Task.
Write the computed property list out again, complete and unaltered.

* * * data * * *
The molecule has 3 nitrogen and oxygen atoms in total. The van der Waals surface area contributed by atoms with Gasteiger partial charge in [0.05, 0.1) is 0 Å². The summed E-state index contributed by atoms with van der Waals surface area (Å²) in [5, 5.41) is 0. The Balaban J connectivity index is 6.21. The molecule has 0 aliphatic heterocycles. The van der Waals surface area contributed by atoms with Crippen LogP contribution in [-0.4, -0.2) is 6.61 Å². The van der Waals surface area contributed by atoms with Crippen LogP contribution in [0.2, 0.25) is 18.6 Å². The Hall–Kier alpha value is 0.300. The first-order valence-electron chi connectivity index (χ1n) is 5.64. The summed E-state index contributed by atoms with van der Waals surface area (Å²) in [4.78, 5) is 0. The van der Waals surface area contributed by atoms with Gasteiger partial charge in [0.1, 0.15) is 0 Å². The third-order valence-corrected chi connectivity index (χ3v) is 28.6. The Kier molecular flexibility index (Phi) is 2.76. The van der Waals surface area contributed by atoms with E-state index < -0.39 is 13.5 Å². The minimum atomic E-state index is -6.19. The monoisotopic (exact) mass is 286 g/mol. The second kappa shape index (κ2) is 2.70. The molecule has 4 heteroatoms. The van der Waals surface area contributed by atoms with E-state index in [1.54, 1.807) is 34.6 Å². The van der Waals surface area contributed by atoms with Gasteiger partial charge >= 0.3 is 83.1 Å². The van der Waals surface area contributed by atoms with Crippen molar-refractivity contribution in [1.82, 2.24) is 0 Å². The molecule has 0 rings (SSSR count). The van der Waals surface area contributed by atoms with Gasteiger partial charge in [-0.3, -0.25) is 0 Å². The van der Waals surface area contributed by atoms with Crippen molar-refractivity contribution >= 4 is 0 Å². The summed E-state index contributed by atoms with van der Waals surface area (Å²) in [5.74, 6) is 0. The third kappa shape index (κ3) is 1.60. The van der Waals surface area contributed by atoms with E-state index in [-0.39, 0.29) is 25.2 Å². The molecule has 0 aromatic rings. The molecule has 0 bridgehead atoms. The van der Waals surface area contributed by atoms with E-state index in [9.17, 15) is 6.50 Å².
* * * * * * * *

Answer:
The molecule has 3 nitrogen and oxygen atoms in total. The van der Waals surface area contributed by atoms with Gasteiger partial charge in [0.05, 0.1) is 0 Å². The summed E-state index contributed by atoms with van der Waals surface area (Å²) in [5, 5.41) is 0. The Balaban J connectivity index is 6.21. The molecule has 0 aliphatic heterocycles. The van der Waals surface area contributed by atoms with Crippen LogP contribution in [-0.4, -0.2) is 6.61 Å². The van der Waals surface area contributed by atoms with Crippen LogP contribution in [0.2, 0.25) is 18.6 Å². The Hall–Kier alpha value is 0.300. The first-order valence-electron chi connectivity index (χ1n) is 5.64. The summed E-state index contributed by atoms with van der Waals surface area (Å²) in [4.78, 5) is 0. The van der Waals surface area contributed by atoms with Gasteiger partial charge in [0.1, 0.15) is 0 Å². The third-order valence-corrected chi connectivity index (χ3v) is 28.6. The Kier molecular flexibility index (Phi) is 2.76. The van der Waals surface area contributed by atoms with E-state index < -0.39 is 13.5 Å². The minimum atomic E-state index is -6.19. The monoisotopic (exact) mass is 286 g/mol. The second kappa shape index (κ2) is 2.70. The molecule has 4 heteroatoms. The van der Waals surface area contributed by atoms with E-state index in [1.54, 1.807) is 34.6 Å². The van der Waals surface area contributed by atoms with Gasteiger partial charge >= 0.3 is 83.1 Å². The van der Waals surface area contributed by atoms with Crippen molar-refractivity contribution in [1.82, 2.24) is 0 Å². The molecule has 0 rings (SSSR count). The van der Waals surface area contributed by atoms with Gasteiger partial charge in [-0.3, -0.25) is 0 Å². The van der Waals surface area contributed by atoms with Crippen molar-refractivity contribution >= 4 is 0 Å². The summed E-state index contributed by atoms with van der Waals surface area (Å²) in [5.74, 6) is 0. The third kappa shape index (κ3) is 1.60. The van der Waals surface area contributed by atoms with E-state index in [-0.39, 0.29) is 25.2 Å². The molecule has 0 aromatic rings. The molecule has 0 bridgehead atoms. The van der Waals surface area contributed by atoms with E-state index in [9.17, 15) is 6.50 Å².